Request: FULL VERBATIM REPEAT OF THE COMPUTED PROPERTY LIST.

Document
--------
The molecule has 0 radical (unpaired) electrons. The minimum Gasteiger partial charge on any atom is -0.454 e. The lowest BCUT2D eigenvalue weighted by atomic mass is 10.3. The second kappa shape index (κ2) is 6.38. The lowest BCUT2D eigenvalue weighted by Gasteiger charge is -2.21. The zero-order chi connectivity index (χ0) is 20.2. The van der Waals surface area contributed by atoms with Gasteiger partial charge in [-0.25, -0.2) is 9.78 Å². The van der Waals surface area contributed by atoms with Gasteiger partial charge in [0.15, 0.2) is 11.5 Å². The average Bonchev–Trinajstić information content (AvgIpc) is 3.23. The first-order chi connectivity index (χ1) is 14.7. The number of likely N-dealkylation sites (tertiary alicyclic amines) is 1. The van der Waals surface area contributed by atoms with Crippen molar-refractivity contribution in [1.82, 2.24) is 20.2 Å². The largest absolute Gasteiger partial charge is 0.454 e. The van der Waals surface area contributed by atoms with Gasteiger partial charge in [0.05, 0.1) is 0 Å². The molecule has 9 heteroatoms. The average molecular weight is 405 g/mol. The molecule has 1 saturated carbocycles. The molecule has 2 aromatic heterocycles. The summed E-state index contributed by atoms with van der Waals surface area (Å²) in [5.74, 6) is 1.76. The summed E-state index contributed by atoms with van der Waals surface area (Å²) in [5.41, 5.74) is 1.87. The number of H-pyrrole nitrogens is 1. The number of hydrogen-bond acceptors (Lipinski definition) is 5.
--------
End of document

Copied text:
The molecule has 0 radical (unpaired) electrons. The minimum Gasteiger partial charge on any atom is -0.454 e. The lowest BCUT2D eigenvalue weighted by atomic mass is 10.3. The second kappa shape index (κ2) is 6.38. The lowest BCUT2D eigenvalue weighted by Gasteiger charge is -2.21. The zero-order chi connectivity index (χ0) is 20.2. The van der Waals surface area contributed by atoms with Gasteiger partial charge in [-0.25, -0.2) is 9.78 Å². The van der Waals surface area contributed by atoms with Gasteiger partial charge in [0.15, 0.2) is 11.5 Å². The average Bonchev–Trinajstić information content (AvgIpc) is 3.23. The first-order chi connectivity index (χ1) is 14.7. The number of likely N-dealkylation sites (tertiary alicyclic amines) is 1. The van der Waals surface area contributed by atoms with Crippen molar-refractivity contribution in [1.82, 2.24) is 20.2 Å². The largest absolute Gasteiger partial charge is 0.454 e. The van der Waals surface area contributed by atoms with Gasteiger partial charge in [0.05, 0.1) is 0 Å². The molecule has 9 heteroatoms. The average molecular weight is 405 g/mol. The molecule has 1 saturated carbocycles. The molecule has 2 aromatic heterocycles. The summed E-state index contributed by atoms with van der Waals surface area (Å²) in [5.74, 6) is 1.76. The summed E-state index contributed by atoms with van der Waals surface area (Å²) in [5.41, 5.74) is 1.87. The number of H-pyrrole nitrogens is 1. The number of hydrogen-bond acceptors (Lipinski definition) is 5.